Laser induced plasma in liquid/solid-liquid interface and implication on nucleation of nanoparticles

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The present work focuses on transient evolution of pulsed laser induced breakdown process in liquid and solid-liquid interface. The focusing of high power laser inside a liquid media leads to plasma formation and shockwave emission. When the same process takes place at a solid-liquid interface, the plasma from the solid target interacts with the surrounding liquid and under suitable condition results into formation of nanoparticulates. On a larger time scale, plasma is replaced by cavitation vapor bubbles which expands and collapses in order to maintain the pressure gradient with the surrounding liquid. In the present work, the complete dynamics of laser induced breakdown in water and metal-water interface is studied. For this various diagnostics; beam deflection set-up, shadowgraphic technique, electric probes and plasma spectroscopy were devloped. Beam deflection was employed to study the spatial and temporal evolution of shockwave velocity and cavitation bubble dynamics at the breakdown region. The shockwave velocity and cavitation bubble expansion velocity at the breakdown region were found to be in the range of 104 m/s and 102 m/s respectively. The multiple bubble hydrodynamics was studied via shadowgraphic technique to unleash the bubble evolution and bubblebubble interaction. The electric probe was used to record the transient conduction and corresponding thermal diffusivity of laser produced water plasma. The plasma spectroscopy was performed to detect the Hydrogen bonded OH, O2 and HO2* produced during laser induced breakdown of water. Laser induced breakdown at metal-water interface is used to synthesize Titanium breakdown is altered to tailor the size and structural properties of the nanoparticles. The measurement of pressure and temperature using beam deflection set-up and plasma spectroscopy during laser induced breakdown at solid-liquid interface is used to estimate the nucleation time, growth velocity and size of nanoparticles and compared with experimentally observed size of nanoparticles. The nanoparticles are characterized using TEM, Raman, UV-Vis and Photo Luminescence spectra. The applicability of the synthesized titanium oxide nanoparticles as photocatalyst and copper oxide nanoparticles as antibacterial agent are also reported....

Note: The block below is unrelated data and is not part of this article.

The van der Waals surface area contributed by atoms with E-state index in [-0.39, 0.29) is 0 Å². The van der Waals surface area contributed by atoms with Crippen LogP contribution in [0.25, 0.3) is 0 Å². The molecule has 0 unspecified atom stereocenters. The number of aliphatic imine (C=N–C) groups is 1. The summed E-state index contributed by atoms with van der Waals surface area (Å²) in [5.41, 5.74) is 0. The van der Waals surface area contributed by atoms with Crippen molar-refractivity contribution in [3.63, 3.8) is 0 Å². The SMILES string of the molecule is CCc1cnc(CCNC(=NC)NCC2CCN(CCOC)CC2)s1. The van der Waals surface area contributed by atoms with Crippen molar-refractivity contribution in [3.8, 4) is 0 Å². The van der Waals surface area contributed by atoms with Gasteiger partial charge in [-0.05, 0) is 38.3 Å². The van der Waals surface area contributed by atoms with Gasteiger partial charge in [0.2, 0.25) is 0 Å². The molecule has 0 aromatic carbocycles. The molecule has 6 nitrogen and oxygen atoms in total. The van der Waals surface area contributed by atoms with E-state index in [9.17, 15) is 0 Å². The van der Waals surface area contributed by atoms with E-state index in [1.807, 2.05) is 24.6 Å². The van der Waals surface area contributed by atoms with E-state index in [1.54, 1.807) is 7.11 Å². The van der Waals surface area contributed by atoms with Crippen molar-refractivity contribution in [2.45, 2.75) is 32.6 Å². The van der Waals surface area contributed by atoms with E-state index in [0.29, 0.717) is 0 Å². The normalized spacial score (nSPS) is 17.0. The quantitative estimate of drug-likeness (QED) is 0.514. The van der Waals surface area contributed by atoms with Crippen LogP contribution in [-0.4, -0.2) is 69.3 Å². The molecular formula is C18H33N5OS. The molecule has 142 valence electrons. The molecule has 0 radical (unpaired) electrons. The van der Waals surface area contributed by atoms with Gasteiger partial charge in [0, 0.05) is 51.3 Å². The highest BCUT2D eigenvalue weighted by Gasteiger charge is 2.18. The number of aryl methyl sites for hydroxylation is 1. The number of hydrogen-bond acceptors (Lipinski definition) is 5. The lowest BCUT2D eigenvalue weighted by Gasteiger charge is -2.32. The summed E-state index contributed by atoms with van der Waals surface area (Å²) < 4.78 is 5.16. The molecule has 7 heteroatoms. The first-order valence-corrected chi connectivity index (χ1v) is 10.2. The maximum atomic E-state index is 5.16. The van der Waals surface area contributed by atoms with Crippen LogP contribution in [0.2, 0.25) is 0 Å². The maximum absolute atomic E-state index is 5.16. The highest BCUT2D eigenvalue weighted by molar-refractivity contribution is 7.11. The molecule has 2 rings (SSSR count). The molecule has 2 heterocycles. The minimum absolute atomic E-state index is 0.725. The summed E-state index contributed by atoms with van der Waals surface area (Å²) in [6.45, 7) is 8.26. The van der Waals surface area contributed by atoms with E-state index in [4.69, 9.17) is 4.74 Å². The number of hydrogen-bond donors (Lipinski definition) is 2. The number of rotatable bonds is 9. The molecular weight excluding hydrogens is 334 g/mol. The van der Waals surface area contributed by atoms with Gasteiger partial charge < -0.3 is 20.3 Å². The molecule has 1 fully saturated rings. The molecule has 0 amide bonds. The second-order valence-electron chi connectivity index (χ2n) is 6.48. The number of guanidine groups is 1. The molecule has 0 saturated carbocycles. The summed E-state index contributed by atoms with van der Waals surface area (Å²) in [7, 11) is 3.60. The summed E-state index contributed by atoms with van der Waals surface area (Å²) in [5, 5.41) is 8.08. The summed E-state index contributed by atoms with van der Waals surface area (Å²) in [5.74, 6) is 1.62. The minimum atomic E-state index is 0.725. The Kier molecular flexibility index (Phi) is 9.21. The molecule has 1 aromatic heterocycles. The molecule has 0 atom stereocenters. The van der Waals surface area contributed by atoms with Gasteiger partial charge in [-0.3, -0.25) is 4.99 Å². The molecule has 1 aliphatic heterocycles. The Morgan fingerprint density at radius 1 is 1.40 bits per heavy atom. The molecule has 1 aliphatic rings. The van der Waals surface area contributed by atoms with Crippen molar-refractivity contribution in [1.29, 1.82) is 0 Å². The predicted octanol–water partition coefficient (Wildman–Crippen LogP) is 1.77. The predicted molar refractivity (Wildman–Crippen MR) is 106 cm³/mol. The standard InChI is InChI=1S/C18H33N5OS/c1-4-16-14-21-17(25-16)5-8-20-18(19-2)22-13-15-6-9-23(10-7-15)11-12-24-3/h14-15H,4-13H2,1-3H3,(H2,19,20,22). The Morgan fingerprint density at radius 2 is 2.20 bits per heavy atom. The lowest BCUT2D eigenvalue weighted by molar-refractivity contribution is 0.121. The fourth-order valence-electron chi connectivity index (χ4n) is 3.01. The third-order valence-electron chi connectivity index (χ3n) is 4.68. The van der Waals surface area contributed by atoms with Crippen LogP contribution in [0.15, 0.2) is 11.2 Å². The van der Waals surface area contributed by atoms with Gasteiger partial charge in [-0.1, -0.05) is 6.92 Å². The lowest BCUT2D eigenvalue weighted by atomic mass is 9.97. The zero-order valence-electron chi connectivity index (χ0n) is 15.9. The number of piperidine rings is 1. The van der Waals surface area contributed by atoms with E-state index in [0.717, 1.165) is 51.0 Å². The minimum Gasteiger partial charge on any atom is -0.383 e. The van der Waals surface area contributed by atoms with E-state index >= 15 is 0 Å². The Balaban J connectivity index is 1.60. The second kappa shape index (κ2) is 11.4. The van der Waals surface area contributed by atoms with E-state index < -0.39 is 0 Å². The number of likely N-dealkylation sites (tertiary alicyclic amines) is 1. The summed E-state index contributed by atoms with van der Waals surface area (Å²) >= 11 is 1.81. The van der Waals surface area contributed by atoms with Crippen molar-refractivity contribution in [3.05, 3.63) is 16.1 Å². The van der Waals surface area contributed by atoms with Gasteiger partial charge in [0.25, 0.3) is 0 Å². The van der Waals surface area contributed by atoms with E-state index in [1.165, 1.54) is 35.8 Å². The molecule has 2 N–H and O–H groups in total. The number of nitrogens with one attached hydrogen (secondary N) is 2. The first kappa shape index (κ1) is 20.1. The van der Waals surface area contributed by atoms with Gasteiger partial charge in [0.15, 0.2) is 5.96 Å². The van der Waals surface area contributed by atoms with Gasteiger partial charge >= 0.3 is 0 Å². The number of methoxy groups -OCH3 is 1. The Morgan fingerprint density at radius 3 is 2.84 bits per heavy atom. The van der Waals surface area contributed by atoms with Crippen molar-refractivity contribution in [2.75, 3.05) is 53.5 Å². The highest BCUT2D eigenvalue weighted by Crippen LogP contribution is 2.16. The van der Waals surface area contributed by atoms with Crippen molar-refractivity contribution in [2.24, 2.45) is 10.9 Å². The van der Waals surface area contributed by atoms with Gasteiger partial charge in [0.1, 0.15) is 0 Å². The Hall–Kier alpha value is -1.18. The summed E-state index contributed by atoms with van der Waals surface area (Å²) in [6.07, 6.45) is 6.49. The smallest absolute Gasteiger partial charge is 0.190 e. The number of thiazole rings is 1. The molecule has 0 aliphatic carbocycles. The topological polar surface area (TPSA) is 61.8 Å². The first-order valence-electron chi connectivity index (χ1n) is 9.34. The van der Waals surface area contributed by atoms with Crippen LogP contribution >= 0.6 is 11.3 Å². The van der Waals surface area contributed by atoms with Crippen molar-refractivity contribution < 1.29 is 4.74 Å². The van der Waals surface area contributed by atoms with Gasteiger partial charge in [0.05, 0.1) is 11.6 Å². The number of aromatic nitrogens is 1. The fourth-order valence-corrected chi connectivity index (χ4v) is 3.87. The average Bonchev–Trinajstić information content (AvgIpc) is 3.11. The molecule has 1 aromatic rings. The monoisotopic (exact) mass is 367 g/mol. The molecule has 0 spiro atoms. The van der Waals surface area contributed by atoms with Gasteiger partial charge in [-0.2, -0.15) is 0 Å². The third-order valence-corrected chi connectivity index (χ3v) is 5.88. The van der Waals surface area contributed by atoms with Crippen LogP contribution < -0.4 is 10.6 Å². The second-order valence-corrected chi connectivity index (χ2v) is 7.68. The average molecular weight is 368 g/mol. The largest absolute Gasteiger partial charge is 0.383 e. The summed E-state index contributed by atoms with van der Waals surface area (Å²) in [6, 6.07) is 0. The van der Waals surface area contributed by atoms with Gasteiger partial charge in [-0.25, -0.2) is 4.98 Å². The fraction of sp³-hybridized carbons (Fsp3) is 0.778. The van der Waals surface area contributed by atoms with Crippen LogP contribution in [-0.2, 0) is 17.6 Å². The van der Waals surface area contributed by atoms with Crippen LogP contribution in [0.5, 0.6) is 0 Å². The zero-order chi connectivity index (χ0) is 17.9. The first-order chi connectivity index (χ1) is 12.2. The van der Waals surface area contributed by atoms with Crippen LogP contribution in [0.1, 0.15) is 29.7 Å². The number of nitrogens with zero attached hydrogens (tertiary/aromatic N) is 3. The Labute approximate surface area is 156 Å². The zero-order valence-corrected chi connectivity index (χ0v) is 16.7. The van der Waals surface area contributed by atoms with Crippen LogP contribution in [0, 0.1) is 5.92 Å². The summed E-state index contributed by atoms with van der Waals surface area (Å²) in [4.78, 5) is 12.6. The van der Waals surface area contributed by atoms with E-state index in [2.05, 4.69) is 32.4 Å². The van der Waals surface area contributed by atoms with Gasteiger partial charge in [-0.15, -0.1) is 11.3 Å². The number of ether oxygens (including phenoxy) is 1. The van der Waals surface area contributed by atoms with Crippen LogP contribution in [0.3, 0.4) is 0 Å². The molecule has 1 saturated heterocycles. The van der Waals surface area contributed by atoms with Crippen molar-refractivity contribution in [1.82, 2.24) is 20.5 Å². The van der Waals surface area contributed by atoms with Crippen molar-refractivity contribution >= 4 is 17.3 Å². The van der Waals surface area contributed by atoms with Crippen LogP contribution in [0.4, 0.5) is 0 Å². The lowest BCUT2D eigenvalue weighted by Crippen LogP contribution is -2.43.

Supervisor: Alika Khare